I recently booked my flight to the U.K. for SQLBits, and I realized I probably should write a post about my full day training session on workload tuning! It’s on Wednesday, February 27, 2019, and you can read the abstract here: Stop Tuning Your Queries and Start Tuning Your Workload.

I included a fair bit of information about what I’ll cover, so I thought it might be interesting to anyone considering this session to hear the backstory about how it came to be.
First, this is a new full day session, I haven’t presented it anywhere else previously. It does have pieces of content I’ve discussed elsewhere, but this really represents a different approach for tuning and troubleshooting. Namely: let’s not focus on one or two or five specific queries that are causing problems, let’s focus on the workload as a whole to identify patterns and then address them in specific queries.

What I have noticed over the past couple years is that I see similar patterns when I’m looking at a given system. Very often, within a solution there are patterns in terms of how queries are written, typical performance problems, and then typical ways they are addressed or fixed internally.

For example, we engage with a customer and discover they use table variables in a lot of their code, and this causes poor cardinality estimates and then a host of subsequent issues. We optimize a couple queries using temporary tables instead, and they then replace all table variables with temporary tables, and then start seeing issues related to temp table contention. Both options have a time and a place, the key is to understand when and why.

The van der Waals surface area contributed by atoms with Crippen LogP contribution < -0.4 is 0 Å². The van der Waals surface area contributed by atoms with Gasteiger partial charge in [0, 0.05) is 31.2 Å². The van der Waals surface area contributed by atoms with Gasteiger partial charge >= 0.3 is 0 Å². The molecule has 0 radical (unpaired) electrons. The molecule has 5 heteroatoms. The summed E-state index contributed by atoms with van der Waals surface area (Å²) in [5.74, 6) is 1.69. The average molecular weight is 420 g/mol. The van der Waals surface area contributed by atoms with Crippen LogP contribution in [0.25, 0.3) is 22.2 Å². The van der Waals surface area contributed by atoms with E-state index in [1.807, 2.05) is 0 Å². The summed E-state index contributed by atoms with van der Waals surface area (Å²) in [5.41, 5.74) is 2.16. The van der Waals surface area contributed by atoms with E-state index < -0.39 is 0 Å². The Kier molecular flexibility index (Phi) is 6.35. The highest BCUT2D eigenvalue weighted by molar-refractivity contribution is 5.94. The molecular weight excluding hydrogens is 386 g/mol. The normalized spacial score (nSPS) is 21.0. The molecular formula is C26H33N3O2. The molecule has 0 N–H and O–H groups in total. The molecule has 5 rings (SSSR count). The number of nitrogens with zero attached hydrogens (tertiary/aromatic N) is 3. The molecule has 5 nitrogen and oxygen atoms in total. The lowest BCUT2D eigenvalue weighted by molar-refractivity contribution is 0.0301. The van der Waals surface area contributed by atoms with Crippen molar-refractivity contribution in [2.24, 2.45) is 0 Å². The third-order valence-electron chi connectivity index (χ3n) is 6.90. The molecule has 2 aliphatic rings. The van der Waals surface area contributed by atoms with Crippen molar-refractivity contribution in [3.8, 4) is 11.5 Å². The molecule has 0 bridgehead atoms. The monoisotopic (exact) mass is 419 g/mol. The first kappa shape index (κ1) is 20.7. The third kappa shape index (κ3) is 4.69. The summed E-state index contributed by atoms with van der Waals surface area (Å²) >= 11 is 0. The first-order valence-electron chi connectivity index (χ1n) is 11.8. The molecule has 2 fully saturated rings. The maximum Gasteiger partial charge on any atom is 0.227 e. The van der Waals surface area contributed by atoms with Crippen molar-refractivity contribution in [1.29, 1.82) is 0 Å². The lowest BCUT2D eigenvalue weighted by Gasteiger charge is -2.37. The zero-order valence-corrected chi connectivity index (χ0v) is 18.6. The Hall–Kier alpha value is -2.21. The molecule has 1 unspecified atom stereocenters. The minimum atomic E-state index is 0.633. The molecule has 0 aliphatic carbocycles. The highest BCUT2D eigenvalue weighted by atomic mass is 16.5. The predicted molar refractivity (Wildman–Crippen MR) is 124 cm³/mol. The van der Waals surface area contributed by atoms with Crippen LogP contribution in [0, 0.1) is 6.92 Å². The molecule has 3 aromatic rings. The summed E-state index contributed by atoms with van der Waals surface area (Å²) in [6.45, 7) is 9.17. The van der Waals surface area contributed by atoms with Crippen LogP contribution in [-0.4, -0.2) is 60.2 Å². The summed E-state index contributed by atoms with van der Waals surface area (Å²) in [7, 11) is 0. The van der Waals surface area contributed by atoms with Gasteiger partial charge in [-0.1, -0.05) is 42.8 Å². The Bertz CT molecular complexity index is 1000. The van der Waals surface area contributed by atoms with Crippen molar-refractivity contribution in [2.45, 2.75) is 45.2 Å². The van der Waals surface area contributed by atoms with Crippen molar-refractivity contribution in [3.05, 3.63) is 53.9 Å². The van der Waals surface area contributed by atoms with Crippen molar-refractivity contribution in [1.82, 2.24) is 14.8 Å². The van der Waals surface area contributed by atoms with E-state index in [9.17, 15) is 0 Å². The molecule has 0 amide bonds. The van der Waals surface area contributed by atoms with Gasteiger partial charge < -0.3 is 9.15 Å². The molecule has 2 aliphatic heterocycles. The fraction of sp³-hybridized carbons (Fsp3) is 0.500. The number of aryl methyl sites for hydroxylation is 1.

The ultimate goal of my session is to share my experience working with a wide range of customers and solutions over the years, the patterns I have seen, and options for addressing them. I’ll tell you now that there is no “easy button” in terms of fixes. But you already knew that 😊 A big key is figuring out how to convince your team of the changes that need to be made, and understanding how and why is critical. That’s what we’ll discuss, because I want you to walk away with applicable information that you can use immediately in your environment.

Still have questions? Add a comment or send me an email. I’d love to hear from you. I hope to see you in Manchester in Feburary!

p.s. I should also mention that next week (Jan 15 – Jan 17) I’m presenting my Query Store course online, and it’s the only delivery of it scheduled for the first part of the year. There is still space if you’re interested! Three afternoons next week, each day with two 1.5 hour sessions. I really like this format, it gives people good breaks to absorb information and think of/ask questions.